Nvidia Aims To Power Flying Vehicles with Jetson TX1 Board
The Jetsons, that space-age cartoon family, have finally arrived, complete with flying vehicles. Well, actually it's Nvidia’s Jetson TX1 module (pictured), designed to allow drones to fly autonomously without the need for human operators, that has arrived. The credit-card-size module, which debuted yesterday, aims to bring the power of machine learning to UAVs (unmanned aerial vehicles), robots, and other smart devices.
The potential for the platform is considerable. If Nvidia’s claims are accurate, the Jetson TX1 will allow autonomous vehicles to navigate through forests for search and rescue missions, scan crowds for suspicious activity, and tailor their behaviors to users' preferences.
Big Step in Autonomous Capabilities
The company said that the Jetson TX1 is designed to process deep neural networks, allowing it to recognize objects and interpret information. The embedded computer incorporates capabilities such as machine learning, computer vision, and navigation into a single system, greatly expanding the ability of machines to operate on their own and adapt to their surroundings.
As a result, the platform is capable of performing complex tasks such as recognizing images, processing conversational speech, or analyzing a room full of furniture and finding a path to navigate across it. Nvidia described the Jetson TX1’s machine learning abilities as “a groundbreaking technology that will give autonomous devices a giant leap in capability.”
Despite the module’s relatively small size, the company said it can perform a full teraflop of calculations, comparable to the computing power available to supercomputers at the turn of the century, while drawing very little power. The Jetson’s energy efficiency should help open up a number of applications for any UAV it powers.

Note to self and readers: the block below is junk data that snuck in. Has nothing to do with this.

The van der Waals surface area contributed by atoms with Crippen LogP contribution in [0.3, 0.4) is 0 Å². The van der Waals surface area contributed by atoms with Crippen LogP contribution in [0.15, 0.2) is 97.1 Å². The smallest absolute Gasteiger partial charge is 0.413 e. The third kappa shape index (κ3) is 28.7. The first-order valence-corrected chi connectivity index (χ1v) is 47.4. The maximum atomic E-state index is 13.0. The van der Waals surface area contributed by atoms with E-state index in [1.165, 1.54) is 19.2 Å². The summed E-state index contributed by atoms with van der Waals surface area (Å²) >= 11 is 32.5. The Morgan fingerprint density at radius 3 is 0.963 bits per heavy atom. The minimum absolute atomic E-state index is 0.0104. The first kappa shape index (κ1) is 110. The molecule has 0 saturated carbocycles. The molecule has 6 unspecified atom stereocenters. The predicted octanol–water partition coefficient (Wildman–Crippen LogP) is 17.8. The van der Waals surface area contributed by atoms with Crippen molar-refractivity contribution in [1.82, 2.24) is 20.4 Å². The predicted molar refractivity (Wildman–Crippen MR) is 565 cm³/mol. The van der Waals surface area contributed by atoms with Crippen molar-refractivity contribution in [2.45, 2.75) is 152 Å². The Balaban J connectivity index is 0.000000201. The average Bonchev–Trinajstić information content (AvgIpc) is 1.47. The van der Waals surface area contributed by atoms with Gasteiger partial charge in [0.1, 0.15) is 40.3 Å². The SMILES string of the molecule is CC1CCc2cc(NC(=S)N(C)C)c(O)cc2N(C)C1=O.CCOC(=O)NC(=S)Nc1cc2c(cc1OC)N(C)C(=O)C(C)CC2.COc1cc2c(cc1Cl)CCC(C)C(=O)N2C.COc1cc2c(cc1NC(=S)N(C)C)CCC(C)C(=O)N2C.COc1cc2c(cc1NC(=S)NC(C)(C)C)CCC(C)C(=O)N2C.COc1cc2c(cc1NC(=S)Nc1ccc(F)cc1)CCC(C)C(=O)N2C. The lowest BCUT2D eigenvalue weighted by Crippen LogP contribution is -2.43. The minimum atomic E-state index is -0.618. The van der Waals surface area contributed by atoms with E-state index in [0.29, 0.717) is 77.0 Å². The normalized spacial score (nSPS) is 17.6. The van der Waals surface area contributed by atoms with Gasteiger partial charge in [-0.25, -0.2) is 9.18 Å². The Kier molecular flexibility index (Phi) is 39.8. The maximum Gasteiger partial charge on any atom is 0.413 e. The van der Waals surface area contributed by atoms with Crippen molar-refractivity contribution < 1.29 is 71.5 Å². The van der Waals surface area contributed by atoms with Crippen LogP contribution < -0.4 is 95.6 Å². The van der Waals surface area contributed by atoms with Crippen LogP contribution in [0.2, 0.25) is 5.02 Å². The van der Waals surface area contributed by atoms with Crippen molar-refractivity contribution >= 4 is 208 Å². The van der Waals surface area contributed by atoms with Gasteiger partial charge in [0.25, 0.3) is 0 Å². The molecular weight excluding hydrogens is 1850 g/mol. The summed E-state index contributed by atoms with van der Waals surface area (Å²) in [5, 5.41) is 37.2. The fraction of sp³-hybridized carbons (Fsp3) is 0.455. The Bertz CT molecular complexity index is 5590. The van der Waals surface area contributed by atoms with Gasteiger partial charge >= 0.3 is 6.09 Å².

Taking AI Out of the Lab
The Jetson TX1’s combination of lower power needs and machine learning abilities will allow developers to essentially put AIs into the field. “It has uses that range from artificial intelligence-assisted robots, to advanced systems in automobiles, and to Internet of Things-connected intelligent machines,” Ovum principal analyst Michael Azoff said in a statement. “The ecosystem around Jetson will accelerate the transfer of AI from lab to real-world machines."
Another potential advantage of the Jetson is that it's easier to develop for than most embedded boards. Because the module’s GPU supports Nvidia's CUDA interface, developers will be able to use its GPU to accelerate applications without having to learn more complicated GPU programming languages. Developing for the Jetson is more akin to developing software for a PC, according to Jeff Bier, president of Berkeley Design Technology.
The platform will come with a 256-core Maxwell architecture-based GPU, along with a 64-bit ARM A57 CPU. It will also support 4K video encode and decode and 1400 megapixels/second video recording, along with 4 GB of memory, 16 GB of storage and support for the Linux OS.
The Jetson TX1’s Developer Kit will be available for preorder starting tomorrow for developers in the U.S., with availability in other regions coming in the next few weeks. The module itself, meanwhile, will be available worldwide in early 2016 at a suggested price of $299.
Read more on: Nvidia
, Artificial Intelligence
, Machine Learning
, Mobile Apps
, Next Big Thing
, Tech News
Posted: 2015-11-19 @ 11:16pm PT
So this module can upgrade a multicopter to a drone.